Internet-Draft A Decent LISP Mapping System (LISP-Decen June 2024
Farinacci & Cantrell Expires 30 December 2024 [Page]
Network Working Group
Intended Status:
D. Farinacci
C. Cantrell

A Decent LISP Mapping System (LISP-Decent)


This draft describes how the LISP mapping system designed to be distributed for scale can also be decentralized for management and trust.

Status of This Memo

This Internet-Draft is submitted in full conformance with the provisions of BCP 78 and BCP 79.

Internet-Drafts are working documents of the Internet Engineering Task Force (IETF). Note that other groups may also distribute working documents as Internet-Drafts. The list of current Internet-Drafts is at

Internet-Drafts are draft documents valid for a maximum of six months and may be updated, replaced, or obsoleted by other documents at any time. It is inappropriate to use Internet-Drafts as reference material or to cite them other than as "work in progress."

This Internet-Draft will expire on 30 December 2024.

Table of Contents

1. Introduction

The LISP architecture and protocols [RFC9300] introduces two new numbering spaces, Endpoint Identifiers (EIDs) and Routing Locators (RLOCs) which is intended to provide overlay network functionality. To map from EID to a set or RLOCs, a control-plane mapping system are used [RFC6836] [RFC8111]. These mapping systems are distributed in nature in their deployment for scalability but are centrally managed by a third- party entity, namely a Mapping System Provider (MSP). The entities that use the mapping system, such as data-plane xTRs, depend on and trust the MSP. They do not participate in the mapping system other than to register and retrieve information to/from the mapping system [RFC9301].

This document introduces a Decentralized Mapping System (DMS) so the xTRs can participate in the mapping system as well as use it. They can trust each other rather than rely on third-party infrastructure. The xTRs act as Map-Servers to maintain distributed state for scale and reducing attack surface.

2. Definition of Terms

Mapping System Provider (MSP):
is an infrastructure service that deploys LISP Map-Resolvers and Map-Servers [RFC9301] and possibly ALT-nodes [RFC6836] or DDT-nodes [RFC8111]. The MSP can be managed by a separate organization other than the one that manages xTRs. This model provides a business separation between who manages and is responsible for the control-plane versus who manages the data-plane overlay service.
Decentralized Mapping System (DMS):
is a mapping system entity that is not third-party to the xTR nodes that use it. The xTRs themselves are part of the mapping system. The state of the mapping system is fully distributed, decentralized, and the trust relies on the xTRs that use and participate in their own mapping system.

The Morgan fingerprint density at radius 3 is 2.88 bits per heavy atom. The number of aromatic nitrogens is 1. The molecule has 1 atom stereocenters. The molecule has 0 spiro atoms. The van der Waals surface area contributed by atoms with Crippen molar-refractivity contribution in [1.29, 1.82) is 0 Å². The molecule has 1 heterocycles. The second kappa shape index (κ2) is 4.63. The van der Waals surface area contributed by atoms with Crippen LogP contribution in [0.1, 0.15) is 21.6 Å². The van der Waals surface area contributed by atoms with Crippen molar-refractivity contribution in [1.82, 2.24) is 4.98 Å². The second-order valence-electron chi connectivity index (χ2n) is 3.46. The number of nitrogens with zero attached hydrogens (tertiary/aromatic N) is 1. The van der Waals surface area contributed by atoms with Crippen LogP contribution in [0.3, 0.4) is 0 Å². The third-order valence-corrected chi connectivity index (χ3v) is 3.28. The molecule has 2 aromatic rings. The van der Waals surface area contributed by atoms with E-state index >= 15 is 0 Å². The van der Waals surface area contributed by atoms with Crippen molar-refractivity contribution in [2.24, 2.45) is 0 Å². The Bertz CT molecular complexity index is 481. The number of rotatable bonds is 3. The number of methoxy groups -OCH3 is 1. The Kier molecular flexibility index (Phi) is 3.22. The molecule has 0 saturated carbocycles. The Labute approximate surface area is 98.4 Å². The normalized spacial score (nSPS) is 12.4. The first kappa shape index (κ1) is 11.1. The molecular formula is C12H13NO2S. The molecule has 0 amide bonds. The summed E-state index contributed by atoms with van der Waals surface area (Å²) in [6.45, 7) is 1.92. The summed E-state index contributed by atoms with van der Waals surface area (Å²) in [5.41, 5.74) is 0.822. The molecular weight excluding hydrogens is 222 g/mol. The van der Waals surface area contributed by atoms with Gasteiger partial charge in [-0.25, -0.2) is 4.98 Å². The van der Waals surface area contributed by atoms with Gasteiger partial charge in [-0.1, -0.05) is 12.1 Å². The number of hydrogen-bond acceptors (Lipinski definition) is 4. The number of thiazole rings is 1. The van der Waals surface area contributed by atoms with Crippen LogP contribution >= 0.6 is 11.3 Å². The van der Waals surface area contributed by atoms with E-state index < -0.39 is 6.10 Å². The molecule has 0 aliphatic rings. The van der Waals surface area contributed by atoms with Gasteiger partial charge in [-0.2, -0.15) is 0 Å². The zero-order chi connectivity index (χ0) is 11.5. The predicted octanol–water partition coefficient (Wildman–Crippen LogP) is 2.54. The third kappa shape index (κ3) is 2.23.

Decent-Pull Based Mapping System:
the mapping system is pull-based meaning that xTRs will lookup and register mappings by algorithmic transformation to locate which Map-Resolvers and Map-Servers are used. It is required that the lookup and registration uses a consistent algorithmic transformation function. Map-Registers are sent to specific Map-Servers. Map-Requests are external lookups to Map-Resolvers on xTRs that do not participate in the mapping system and internal lookups when they do.
Modulus Value:
this value is used in the Pull-Based Mapping System. It defines the number of map-server sets used for the mapping system. The modulus value is used to produce a Name Index used for a DNS lookup.
Name Index:
this index value <index> is used in the Pull-Based Mapping System. For a mapping system that is configured with a map-server set of DNS names in the form of <name>, the name index is prepended to <name> to form the lookup name <index>.<name> If the Modulus Value is 8, then the name indexes are 0 through 7.
Hash Mask:
The Hash Mask is used in the Pull-Based Mapping System. It is a mask value with 1 bits left justified. The mask is used to select what high-order bits of an EID-prefix is used in the hash function.
Decent-Push Based Mapping System:
the mapping system is push-based meaning that xTRs will push registrations via IP multicast to a group of Map-Servers and do local lookups acting as their own Map-Resolvers.
Replication List Entry (RLE):
is an RLOC-record format that contains a list of RLOCs that an ITR replicates multicast packets on a multicast overlay. The RLE format is specified in [RFC8060]. RLEs are used with the Decent-Pushed Based mapping system.
Group Address EID:
is an EID-record format that contains IPv4 (, G) or IPv6 (0::/0, G) state. This state is encoded as a Multicast Info Type LCAF specified in [RFC8060]. Members of a seed-group send Map-Registers for (, G) or (0::/0, G) with an RLOC-record that RLE encodes its RLOC address. Details are specified in [RFC8378].
is a set of Map-Servers joined to a multicast group for the Decent-Push Based Mapping system or are mapped by DNS names in a Pull-Based Mapping System. A core seed-group is used to bootstrap a set of LISP-Decent xTRs so they can learn about each other and use each other's mapping system service. A seed-group can be pull-based to bootstrap the Decent-Push based mapping system. That is, a set of DNS mapped map-servers can be used to join the mapping system's IP multicast group.

3. Overview